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If NAFTA isn’t broken, be careful how you fix it, says Minister MacAulay

If NAFTA isn’t broken, be careful how you fix it, says Minister MacAulay

Federal agriculture minister recently met with his U.S. and Mexican counterparts

By Diego Flammini
Assistant Editor, North American Content

After days of discussions with Mexican and American officials, a key theme in regard to the North American Free Trade Agreement (NAFTA) renegotiations emerged, according to Canadian Minister of Agriculture Lawrence MacAulay.

“The message I hear on both sides of the border is ‘be sure how you fix something that’s not really broken,’” MacAulay told reporters Friday.

MacAulay spent time in Oregon and Idaho promoting the bilateral trade relationship between Canada and the United States. He also delivered a keynote address at the Pacific Northwest Economic Region Summit.


And with NAFTA renegotiations on the horizon, it’s important to understand the roles Canada, Mexico and the United States play in the agreement’s success.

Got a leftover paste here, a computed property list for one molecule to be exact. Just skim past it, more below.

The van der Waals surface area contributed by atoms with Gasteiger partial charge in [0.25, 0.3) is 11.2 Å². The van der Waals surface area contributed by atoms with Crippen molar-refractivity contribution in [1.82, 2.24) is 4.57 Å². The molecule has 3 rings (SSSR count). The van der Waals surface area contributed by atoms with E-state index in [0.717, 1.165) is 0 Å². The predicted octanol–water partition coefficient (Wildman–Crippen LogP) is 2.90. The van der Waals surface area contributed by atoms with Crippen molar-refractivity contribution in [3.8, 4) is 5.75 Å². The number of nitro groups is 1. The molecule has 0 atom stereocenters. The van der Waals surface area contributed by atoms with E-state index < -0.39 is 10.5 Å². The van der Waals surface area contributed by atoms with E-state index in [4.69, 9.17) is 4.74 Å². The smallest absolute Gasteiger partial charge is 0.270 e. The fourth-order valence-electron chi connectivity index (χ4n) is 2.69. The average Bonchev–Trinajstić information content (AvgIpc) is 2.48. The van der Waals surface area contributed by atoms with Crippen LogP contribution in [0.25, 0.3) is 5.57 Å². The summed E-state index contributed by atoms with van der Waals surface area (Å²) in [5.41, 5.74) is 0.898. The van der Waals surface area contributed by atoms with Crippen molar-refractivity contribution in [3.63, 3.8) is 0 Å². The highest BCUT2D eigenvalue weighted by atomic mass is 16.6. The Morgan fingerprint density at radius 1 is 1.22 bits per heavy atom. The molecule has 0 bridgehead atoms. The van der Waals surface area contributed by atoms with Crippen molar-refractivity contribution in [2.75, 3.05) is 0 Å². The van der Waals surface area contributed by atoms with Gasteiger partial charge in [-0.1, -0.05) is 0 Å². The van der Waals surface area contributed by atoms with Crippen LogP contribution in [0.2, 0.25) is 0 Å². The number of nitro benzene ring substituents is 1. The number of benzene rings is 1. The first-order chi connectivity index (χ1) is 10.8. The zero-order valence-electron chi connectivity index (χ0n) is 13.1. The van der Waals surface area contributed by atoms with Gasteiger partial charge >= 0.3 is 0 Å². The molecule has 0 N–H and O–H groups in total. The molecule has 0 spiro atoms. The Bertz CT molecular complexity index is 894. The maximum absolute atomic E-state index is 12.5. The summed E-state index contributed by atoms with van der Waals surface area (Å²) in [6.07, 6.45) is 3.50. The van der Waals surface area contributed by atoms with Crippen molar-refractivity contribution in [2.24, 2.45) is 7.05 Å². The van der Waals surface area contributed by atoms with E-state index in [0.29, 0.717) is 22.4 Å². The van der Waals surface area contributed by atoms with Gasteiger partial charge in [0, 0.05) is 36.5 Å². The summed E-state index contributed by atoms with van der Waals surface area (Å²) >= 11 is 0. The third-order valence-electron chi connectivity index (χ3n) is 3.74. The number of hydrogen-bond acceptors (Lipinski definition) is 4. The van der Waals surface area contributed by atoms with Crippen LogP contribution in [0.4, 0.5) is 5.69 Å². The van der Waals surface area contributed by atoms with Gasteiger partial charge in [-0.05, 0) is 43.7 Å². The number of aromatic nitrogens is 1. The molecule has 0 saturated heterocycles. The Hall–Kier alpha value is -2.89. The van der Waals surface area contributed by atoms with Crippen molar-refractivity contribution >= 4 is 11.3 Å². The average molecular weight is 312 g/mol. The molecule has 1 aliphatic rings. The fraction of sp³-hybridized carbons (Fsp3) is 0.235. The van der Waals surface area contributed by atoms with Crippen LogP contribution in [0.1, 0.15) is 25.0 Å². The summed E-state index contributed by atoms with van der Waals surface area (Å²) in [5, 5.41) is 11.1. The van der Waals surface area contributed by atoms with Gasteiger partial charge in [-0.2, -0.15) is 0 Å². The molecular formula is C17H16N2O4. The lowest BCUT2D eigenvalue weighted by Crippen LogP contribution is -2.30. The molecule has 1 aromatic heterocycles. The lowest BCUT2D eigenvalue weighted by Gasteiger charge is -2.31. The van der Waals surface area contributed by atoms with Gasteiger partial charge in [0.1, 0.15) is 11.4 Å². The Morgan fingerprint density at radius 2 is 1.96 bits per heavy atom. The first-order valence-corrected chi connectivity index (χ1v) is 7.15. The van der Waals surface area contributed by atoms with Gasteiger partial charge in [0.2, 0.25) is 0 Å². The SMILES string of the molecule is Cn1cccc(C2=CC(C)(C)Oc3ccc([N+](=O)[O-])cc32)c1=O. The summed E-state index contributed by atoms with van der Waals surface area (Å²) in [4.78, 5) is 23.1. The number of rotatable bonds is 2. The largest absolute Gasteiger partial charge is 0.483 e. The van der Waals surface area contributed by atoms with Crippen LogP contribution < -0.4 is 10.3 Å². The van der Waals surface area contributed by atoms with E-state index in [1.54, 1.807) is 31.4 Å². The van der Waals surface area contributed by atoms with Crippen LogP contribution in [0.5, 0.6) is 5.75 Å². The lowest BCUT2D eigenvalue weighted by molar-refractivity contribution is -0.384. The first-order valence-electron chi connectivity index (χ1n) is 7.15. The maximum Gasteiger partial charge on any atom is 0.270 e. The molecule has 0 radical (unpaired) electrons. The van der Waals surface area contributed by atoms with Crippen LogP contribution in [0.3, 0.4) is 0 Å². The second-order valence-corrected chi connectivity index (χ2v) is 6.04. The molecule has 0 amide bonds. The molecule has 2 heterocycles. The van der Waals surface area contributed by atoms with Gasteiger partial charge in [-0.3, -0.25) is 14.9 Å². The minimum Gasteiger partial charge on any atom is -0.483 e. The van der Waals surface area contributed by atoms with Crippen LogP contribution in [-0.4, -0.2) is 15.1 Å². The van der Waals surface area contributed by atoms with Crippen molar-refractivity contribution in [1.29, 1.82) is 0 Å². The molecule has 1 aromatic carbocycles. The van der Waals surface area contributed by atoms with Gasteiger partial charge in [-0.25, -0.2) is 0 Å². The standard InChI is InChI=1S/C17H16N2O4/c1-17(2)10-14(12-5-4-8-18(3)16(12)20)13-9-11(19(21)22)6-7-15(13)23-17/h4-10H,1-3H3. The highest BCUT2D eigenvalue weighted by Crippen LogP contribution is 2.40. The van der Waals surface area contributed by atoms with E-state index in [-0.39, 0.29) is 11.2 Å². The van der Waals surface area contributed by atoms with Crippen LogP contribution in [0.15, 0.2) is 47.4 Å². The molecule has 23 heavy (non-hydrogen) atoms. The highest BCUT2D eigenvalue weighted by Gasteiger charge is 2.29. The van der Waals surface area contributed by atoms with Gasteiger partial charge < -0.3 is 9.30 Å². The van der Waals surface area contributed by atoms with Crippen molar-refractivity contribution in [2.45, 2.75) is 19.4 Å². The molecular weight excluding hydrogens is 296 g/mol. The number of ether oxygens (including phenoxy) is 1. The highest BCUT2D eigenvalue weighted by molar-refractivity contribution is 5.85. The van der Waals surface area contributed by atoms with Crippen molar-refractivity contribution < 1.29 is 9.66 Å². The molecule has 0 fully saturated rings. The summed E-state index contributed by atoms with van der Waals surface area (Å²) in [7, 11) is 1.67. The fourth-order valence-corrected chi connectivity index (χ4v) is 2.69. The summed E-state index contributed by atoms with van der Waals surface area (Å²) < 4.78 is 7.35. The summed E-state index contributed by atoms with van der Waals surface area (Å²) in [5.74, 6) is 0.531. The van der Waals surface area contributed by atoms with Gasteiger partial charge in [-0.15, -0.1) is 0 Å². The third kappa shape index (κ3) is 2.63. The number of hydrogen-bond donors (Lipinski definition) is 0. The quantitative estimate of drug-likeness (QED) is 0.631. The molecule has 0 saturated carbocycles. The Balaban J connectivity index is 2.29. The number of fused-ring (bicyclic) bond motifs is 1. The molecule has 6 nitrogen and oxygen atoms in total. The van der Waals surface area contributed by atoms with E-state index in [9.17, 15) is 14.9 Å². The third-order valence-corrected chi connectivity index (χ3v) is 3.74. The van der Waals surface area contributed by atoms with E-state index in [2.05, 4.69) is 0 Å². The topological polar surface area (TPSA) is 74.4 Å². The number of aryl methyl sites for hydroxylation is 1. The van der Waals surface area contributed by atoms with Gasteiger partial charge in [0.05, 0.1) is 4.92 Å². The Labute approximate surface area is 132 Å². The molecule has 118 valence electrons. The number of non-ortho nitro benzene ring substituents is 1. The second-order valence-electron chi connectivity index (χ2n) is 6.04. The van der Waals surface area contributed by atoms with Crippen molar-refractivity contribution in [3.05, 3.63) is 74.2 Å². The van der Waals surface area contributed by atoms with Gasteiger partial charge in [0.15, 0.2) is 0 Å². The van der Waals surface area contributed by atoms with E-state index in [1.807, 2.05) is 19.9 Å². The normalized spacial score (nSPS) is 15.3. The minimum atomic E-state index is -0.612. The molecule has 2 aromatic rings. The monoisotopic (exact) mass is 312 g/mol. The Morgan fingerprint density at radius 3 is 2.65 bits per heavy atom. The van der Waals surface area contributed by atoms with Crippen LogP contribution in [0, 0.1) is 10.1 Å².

MacAulay used an agri-food example to illustrate how all three countries work together to enhance the success of the trade agreement.

“Using a hamburger as an example, let’s say the meat comes from Calgary, the grain (for the bun) comes from the United States and, (during) many parts of the year, the tomato comes from Mexico,” he said. “Any time someone eats a hamburger, they’re eating something from the three countries.”

The Office of the United States Trade Representative (USTR) released its NAFTA negotiation objectives on July 17. The USTR outlined a number of ag-related objectives, including expanding trade markets and eliminating some tariffs.

MacAulay is confident Perdue’s previous experiences can help the negotiations progress smoothly.

“There’s absolutely no question Sonny Perdue knows the value of trade and appreciates the value of trade,” he said. “(He’s) been a Governor (of Georgia) for two terms and he’s a politician that’s fully aware of the value of NAFTA.”

Each week, nearly one billion dollars’ worth of ag-related goods cross the American/Canadian border, MacAulay said.

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